Portents of Precipitation: New Atlas Predicts the Rain
Researchers from the Australian National University (ANU) have created an unprecedented visual atlas of global rainfall projections over the next century.
The Atlas of the Global Water Cycle, based on different climate models compiled by the Intergovernmental Panel on Climate Change for its 2007 4th Assessment Report, visualizes on maps and tables the current and expected measures of rainfall, evaporation and runoff across the globe.
The atlas gathers the disparate rainfall predictions of a number of international climate modeling groups and makes them more accessible to the public so that individuals and communities can make more informed decisions about water storing and use, according to Dr. Michael Roderick, one of the creators of the atlas and a researcher at ANU.
“We know that as the world warms, there is likely to be more rainfall on a global average basis,” Roderick said. “But where is this increased rainfall going to occur, and which areas might get drier? These are simple questions to ask, but it is surprisingly hard for an individual to get an answer…”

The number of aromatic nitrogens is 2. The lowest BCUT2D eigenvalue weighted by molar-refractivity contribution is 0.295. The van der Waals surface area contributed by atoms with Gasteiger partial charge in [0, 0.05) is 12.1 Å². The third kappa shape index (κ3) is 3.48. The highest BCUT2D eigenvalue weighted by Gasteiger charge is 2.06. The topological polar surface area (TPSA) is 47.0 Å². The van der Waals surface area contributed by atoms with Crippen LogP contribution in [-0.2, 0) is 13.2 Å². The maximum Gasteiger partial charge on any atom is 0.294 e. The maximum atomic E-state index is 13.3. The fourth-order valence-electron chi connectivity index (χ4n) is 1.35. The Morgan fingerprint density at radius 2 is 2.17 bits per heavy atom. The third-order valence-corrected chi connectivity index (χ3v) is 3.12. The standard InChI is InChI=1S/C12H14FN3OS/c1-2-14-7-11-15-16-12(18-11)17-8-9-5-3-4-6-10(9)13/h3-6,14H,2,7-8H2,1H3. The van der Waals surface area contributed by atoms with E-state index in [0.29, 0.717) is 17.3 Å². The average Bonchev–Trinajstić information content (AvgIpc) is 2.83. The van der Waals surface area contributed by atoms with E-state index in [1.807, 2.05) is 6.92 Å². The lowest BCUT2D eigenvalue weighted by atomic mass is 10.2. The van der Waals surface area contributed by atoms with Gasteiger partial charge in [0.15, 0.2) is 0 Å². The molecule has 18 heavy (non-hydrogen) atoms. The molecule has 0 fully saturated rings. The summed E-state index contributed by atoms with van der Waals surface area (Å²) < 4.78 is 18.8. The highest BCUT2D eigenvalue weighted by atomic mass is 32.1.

Rainfall forecasts are even harder in countries like Australia, where predictions vary among different climate models. But unlike existing climate reports, which tend to average out the disparate data, the atlas displays all separate models.
”All these models are like crystal balls for the global water cycle –- but it’s a question of whose crystal ball is the best and how do we know that,” Roderick said. “I can’t answer this question, but at least by having all the information to compare, people will be able to make more informed decisions.”
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Source: Australian National University
, a Bulgaria native, is a Chicago-based reporter for Circle of Blue. She co-writes The Stream, a daily digest of international water news trends.
Interests: Europe, China, Environmental Policy, International Security.
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